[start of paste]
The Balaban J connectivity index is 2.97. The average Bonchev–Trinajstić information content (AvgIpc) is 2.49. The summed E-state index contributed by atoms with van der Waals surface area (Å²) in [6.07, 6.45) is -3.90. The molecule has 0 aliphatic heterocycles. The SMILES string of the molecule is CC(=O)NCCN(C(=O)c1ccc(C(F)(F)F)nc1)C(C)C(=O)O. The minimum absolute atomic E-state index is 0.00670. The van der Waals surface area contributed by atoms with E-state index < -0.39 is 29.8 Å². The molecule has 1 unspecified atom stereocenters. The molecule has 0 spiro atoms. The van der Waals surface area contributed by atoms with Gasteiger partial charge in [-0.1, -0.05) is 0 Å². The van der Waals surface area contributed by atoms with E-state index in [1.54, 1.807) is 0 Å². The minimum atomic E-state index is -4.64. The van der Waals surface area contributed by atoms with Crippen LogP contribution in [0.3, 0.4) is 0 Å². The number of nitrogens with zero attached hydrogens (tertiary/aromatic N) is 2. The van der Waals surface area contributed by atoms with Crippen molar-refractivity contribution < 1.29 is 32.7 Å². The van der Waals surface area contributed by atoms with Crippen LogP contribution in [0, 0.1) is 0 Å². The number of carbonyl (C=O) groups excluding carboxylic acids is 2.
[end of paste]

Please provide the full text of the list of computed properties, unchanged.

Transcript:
The Balaban J connectivity index is 2.97. The average Bonchev–Trinajstić information content (AvgIpc) is 2.49. The summed E-state index contributed by atoms with van der Waals surface area (Å²) in [6.07, 6.45) is -3.90. The molecule has 0 aliphatic heterocycles. The SMILES string of the molecule is CC(=O)NCCN(C(=O)c1ccc(C(F)(F)F)nc1)C(C)C(=O)O. The minimum absolute atomic E-state index is 0.00670. The van der Waals surface area contributed by atoms with E-state index < -0.39 is 29.8 Å². The molecule has 1 unspecified atom stereocenters. The molecule has 0 spiro atoms. The van der Waals surface area contributed by atoms with Gasteiger partial charge in [-0.1, -0.05) is 0 Å². The van der Waals surface area contributed by atoms with E-state index in [1.54, 1.807) is 0 Å². The minimum atomic E-state index is -4.64. The van der Waals surface area contributed by atoms with Crippen LogP contribution in [0.3, 0.4) is 0 Å². The number of nitrogens with zero attached hydrogens (tertiary/aromatic N) is 2. The van der Waals surface area contributed by atoms with Crippen molar-refractivity contribution < 1.29 is 32.7 Å². The van der Waals surface area contributed by atoms with Crippen LogP contribution in [0, 0.1) is 0 Å². The number of carbonyl (C=O) groups excluding carboxylic acids is 2.